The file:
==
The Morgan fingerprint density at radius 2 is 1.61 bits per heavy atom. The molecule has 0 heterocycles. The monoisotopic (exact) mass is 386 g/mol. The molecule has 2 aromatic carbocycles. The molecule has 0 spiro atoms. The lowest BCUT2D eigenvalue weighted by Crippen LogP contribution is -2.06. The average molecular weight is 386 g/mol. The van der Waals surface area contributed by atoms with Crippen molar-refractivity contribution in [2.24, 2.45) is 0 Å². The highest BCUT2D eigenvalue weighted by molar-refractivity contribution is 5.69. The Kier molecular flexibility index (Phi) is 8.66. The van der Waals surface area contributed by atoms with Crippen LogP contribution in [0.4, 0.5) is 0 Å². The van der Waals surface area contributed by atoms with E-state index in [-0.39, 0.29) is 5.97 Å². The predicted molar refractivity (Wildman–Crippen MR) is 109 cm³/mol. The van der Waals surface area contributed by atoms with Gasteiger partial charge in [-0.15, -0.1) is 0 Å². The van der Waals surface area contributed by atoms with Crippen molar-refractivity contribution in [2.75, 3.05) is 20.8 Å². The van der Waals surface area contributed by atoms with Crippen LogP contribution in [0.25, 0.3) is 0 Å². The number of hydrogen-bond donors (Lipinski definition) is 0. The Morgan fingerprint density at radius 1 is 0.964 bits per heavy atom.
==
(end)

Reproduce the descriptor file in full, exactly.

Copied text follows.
The Morgan fingerprint density at radius 2 is 1.61 bits per heavy atom. The molecule has 0 heterocycles. The monoisotopic (exact) mass is 386 g/mol. The molecule has 2 aromatic carbocycles. The molecule has 0 spiro atoms. The lowest BCUT2D eigenvalue weighted by Crippen LogP contribution is -2.06. The average molecular weight is 386 g/mol. The van der Waals surface area contributed by atoms with Crippen molar-refractivity contribution in [2.24, 2.45) is 0 Å². The highest BCUT2D eigenvalue weighted by molar-refractivity contribution is 5.69. The Kier molecular flexibility index (Phi) is 8.66. The van der Waals surface area contributed by atoms with Crippen LogP contribution in [0.4, 0.5) is 0 Å². The van der Waals surface area contributed by atoms with E-state index in [-0.39, 0.29) is 5.97 Å². The predicted molar refractivity (Wildman–Crippen MR) is 109 cm³/mol. The van der Waals surface area contributed by atoms with Gasteiger partial charge in [-0.15, -0.1) is 0 Å². The van der Waals surface area contributed by atoms with Crippen molar-refractivity contribution in [2.75, 3.05) is 20.8 Å². The van der Waals surface area contributed by atoms with Crippen LogP contribution in [0.25, 0.3) is 0 Å². The number of hydrogen-bond donors (Lipinski definition) is 0. The Morgan fingerprint density at radius 1 is 0.964 bits per heavy atom.